‘There’s four quid there. I promise you that. It’s not all two p’s.’
‘Nah, there’s one p’s too.’
I left the shop clutching milk, hummus and bread, paid for with scratty coppers found in a drawer. I walked home from the shop, gliding through the myriad schoolchildren. I always went to the shop at kicking out time. It was weird.
Still. A life on the dole isn’t an early morning kind of affair. Or it never used to be. The hoops these days.
I felt bleak and sexless and had a desire for an older woman. A bored, curvy neighbour. (I had nowt to do but read Bukowski).
As I turned onto my street, walking on the opposite side of the road to my usual route (you have to get your kicks how you can when you’re broke) I saw a curvy, middle-aged, melancholic-looking woman smoking by her front door. I liked melancholic-looking women. They looked intelligent, as though they’d come to understand a thing or two about life. She lingered a look at me and turned to go in. As she did she flicked her cigarette, gave me a final look, and walked into the house, leaving the door open. Fantasy was all about context.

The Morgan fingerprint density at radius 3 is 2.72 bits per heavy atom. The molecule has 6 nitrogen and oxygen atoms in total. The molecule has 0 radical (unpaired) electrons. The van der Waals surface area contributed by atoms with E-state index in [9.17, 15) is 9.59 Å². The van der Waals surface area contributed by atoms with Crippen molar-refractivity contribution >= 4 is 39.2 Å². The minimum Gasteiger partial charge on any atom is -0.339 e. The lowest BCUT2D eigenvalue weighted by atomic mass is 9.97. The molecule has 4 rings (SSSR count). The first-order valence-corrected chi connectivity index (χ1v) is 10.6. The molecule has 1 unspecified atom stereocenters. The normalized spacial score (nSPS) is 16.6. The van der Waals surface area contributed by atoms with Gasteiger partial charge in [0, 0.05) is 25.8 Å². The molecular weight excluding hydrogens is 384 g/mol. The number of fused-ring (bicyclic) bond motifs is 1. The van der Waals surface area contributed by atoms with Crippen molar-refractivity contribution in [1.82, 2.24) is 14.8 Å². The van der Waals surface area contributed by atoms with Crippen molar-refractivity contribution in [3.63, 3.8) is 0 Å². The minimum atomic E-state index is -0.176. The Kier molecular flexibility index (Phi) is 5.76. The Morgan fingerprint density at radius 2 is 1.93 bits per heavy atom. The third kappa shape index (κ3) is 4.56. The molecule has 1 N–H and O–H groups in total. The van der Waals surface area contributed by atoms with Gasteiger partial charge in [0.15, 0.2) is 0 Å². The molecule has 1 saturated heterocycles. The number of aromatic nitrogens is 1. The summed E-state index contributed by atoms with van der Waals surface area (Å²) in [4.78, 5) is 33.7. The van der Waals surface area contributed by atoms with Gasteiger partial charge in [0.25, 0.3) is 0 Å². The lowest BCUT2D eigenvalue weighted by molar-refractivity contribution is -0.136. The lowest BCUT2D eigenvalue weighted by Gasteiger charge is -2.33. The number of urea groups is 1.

Of course I approached.
I had just set my foot in the door when a burly, hairy-armed man appeared. His vibe was more angry than melancholy.
‘Er. I live across the road. I think you have a parcel for me.’
The melancholic-looking woman walked up the stairs, giving me no further look. The hairy man came back. There was no parcel.